Newswires are declaring a bond slump. For economists it is a bit more of a bond slouch. Real yields remain low and nominal yields are below nominal GDP in most instances (a key metric for debt sustainability).
US retail sales data disappointed yesterday – there is a persistent question around consistency (who, for instance, is consuming imports into the US if not the consumer?) but for now the weaker start to second quarter consumption puts more emphasis on a September than a June Fed tightening.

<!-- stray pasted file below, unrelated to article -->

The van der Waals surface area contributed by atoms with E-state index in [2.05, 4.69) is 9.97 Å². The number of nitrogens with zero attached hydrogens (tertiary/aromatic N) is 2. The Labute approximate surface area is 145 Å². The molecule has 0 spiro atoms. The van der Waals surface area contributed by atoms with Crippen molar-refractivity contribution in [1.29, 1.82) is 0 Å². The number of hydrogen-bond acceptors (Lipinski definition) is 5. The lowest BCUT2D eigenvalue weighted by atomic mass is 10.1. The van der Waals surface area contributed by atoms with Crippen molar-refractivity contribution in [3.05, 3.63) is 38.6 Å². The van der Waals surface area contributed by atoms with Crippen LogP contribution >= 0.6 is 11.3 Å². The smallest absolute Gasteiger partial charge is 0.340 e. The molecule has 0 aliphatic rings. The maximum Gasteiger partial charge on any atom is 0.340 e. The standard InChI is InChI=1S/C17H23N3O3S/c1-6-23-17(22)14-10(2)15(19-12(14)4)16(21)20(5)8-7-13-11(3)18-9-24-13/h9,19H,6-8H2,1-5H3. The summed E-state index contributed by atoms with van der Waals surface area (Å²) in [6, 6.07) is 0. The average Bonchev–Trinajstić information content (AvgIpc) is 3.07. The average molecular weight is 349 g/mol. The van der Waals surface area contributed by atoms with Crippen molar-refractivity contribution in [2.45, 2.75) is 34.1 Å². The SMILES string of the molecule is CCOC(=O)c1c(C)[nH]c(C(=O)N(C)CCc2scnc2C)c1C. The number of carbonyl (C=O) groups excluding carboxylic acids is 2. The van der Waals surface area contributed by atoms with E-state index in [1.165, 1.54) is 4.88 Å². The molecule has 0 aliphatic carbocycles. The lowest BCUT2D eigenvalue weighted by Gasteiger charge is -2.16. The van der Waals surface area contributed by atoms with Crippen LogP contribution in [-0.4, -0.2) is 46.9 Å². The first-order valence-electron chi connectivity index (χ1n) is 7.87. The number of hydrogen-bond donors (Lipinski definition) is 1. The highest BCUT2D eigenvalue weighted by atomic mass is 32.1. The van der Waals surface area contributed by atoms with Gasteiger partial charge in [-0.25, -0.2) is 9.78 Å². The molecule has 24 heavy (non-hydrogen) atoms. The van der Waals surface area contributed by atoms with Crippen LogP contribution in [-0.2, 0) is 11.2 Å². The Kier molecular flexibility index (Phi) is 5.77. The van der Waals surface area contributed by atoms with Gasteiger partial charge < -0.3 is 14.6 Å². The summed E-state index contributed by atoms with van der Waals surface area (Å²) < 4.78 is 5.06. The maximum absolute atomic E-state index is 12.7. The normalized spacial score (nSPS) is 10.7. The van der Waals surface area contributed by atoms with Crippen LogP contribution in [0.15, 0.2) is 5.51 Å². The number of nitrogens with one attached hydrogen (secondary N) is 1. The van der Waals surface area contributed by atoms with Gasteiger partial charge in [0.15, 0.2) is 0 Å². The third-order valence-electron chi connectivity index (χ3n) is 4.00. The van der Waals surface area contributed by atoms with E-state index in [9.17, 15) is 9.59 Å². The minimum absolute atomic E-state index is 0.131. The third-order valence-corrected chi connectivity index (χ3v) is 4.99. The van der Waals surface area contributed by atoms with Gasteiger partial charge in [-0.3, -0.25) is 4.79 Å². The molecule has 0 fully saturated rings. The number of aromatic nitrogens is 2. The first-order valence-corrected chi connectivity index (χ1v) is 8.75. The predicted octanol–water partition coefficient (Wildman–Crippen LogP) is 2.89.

US producer price inflation today should start to reflect the consequences of higher energy costs, at least as to the headline figure. The core figure does contain embedded energy costs, but they are not likely to be too evident this month.
Chinese lending data came in softer, which might raise some questions about the effectiveness of rate cuts. However the rate cuts are probably more about reducing debt service costs for existing debtors than encouraging new borrowing, and it is the efficacy of other policy measures that need to be examined.